When I boarded the bus that day, then, it’s fair to say that I was in a state of considerable apprehension. I was excited about seeing the installation at last, but part of me also worried that I’d discover something during my trip that would ruin my plans for the novel’s conclusion. (As it happens, I did stumble across one inconvenient fact at the museum that forced me to rethink the logistics of the ending, but I’ll deal with story when I come to it.) But there was a reason I’d waited so long. I don’t generally talk about character and its creation in mystical terms: I spend a lot of time thinking about my characters, particularly about their objectives and specific actions, but I’m usually content to keep them at arm’s length—which in my case is probably a good thing. When I do research on location, for instance, I try to regard the scene through the eyes of the primary character, but I’m also thinking as a writer, noting down ideas, retracing my steps, and looking for useful details or bits of business. If I’d gone to Philadelphia earlier in the process, that’s the detached mode in which I’d have been operating, and it’s possible that I wouldn’t have been thinking of my characters at all.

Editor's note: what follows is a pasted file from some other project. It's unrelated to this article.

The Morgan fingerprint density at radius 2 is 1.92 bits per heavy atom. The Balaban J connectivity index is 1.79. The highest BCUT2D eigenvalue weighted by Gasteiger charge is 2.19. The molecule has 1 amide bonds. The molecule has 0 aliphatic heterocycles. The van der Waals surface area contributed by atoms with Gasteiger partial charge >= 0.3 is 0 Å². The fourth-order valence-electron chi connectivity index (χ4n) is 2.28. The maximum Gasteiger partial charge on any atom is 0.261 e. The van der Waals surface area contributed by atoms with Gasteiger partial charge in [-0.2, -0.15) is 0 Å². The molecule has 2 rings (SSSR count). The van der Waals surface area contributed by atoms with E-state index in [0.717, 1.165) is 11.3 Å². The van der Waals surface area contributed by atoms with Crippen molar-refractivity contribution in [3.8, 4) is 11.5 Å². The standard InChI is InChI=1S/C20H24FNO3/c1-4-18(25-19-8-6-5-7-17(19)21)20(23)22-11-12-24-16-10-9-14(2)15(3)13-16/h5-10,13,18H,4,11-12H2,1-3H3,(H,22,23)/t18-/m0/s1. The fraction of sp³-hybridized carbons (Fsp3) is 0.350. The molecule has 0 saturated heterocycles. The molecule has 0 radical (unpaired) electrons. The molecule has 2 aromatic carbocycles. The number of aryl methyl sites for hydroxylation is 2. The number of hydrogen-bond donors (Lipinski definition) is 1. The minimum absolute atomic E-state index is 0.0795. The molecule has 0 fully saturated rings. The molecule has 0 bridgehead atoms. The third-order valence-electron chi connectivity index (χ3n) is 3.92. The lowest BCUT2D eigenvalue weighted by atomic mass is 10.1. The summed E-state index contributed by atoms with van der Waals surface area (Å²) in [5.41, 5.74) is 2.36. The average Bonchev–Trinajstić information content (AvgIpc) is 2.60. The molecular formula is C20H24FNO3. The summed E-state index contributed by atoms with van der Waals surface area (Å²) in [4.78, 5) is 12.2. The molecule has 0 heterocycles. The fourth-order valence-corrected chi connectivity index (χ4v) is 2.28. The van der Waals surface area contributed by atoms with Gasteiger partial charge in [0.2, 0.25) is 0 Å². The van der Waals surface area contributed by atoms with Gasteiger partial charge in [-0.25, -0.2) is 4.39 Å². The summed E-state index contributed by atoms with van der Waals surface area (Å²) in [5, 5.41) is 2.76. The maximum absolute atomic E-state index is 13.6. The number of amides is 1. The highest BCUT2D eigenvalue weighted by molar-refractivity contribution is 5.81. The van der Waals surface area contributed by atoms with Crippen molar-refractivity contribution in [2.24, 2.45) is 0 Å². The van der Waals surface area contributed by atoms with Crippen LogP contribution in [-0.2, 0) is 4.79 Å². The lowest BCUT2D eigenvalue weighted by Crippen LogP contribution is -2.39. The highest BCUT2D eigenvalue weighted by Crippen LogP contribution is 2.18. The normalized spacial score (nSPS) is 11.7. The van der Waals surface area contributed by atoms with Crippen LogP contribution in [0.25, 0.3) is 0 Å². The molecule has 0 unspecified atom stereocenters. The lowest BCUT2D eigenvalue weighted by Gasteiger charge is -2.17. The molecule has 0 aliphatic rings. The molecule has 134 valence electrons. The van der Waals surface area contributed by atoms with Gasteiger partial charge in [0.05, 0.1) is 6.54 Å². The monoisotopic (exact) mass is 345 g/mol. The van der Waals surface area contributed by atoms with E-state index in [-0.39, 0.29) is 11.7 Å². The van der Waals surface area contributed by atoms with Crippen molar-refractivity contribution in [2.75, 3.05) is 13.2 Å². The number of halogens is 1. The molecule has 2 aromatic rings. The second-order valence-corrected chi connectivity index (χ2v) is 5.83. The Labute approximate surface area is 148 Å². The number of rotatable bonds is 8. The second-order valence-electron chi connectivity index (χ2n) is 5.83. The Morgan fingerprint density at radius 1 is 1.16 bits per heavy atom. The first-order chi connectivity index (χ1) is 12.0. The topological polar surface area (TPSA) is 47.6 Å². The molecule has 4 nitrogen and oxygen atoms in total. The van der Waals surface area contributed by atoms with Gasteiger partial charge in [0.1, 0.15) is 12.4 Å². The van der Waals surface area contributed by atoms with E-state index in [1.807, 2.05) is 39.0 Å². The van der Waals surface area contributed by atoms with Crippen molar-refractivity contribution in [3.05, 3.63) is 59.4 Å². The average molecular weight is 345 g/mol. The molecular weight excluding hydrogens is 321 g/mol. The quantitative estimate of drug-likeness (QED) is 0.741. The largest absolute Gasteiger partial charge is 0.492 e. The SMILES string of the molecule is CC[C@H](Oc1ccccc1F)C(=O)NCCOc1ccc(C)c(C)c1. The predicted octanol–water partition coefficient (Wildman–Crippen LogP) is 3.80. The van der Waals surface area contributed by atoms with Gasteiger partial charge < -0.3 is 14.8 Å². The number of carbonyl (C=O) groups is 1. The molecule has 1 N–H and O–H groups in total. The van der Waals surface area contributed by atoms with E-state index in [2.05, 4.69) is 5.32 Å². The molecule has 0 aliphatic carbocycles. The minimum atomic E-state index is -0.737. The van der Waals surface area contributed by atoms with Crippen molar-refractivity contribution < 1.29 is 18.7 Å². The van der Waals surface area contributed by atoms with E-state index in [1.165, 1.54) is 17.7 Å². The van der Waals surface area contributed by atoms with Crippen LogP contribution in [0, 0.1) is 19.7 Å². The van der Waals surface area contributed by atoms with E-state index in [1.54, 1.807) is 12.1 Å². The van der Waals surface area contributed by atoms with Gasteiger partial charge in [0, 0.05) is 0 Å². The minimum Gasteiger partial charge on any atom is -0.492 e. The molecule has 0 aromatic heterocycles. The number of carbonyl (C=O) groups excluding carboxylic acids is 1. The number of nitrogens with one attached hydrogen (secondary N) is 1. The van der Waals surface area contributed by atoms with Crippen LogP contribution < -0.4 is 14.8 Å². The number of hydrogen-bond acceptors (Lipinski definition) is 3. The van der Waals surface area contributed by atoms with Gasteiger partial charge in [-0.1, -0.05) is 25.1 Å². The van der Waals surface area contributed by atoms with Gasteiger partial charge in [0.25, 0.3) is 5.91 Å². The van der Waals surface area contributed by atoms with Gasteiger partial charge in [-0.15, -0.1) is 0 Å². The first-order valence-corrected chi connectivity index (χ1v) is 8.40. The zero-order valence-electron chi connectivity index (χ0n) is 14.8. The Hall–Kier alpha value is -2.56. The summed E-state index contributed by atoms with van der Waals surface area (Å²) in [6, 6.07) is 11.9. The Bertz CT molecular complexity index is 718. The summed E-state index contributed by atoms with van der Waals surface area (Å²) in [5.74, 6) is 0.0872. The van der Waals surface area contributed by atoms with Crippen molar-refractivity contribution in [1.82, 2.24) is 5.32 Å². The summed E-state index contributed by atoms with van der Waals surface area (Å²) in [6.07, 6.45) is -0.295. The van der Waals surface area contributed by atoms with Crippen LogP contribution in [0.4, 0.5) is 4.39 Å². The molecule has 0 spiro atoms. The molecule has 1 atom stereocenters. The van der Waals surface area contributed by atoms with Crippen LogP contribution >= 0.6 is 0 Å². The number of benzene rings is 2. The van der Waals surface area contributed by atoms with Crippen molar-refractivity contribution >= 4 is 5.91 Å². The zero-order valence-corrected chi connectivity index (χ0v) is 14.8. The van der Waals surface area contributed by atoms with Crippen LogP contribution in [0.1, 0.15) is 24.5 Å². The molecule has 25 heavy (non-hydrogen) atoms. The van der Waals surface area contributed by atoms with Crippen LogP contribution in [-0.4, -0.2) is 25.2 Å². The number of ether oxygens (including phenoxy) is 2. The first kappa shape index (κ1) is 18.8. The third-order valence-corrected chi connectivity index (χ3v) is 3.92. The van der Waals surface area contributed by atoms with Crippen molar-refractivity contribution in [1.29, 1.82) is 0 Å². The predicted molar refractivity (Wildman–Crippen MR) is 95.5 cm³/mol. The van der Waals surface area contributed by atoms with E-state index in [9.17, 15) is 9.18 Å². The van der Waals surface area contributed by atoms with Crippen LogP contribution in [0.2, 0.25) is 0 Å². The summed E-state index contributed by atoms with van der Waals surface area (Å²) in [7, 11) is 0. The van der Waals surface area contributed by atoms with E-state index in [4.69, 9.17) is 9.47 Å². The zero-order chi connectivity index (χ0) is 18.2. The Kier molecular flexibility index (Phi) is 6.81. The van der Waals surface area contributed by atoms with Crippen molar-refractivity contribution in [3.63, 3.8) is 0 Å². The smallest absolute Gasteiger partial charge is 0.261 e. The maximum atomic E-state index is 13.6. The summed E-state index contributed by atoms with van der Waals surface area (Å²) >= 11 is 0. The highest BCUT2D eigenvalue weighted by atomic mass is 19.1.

"It was two hours to Philadelphia..."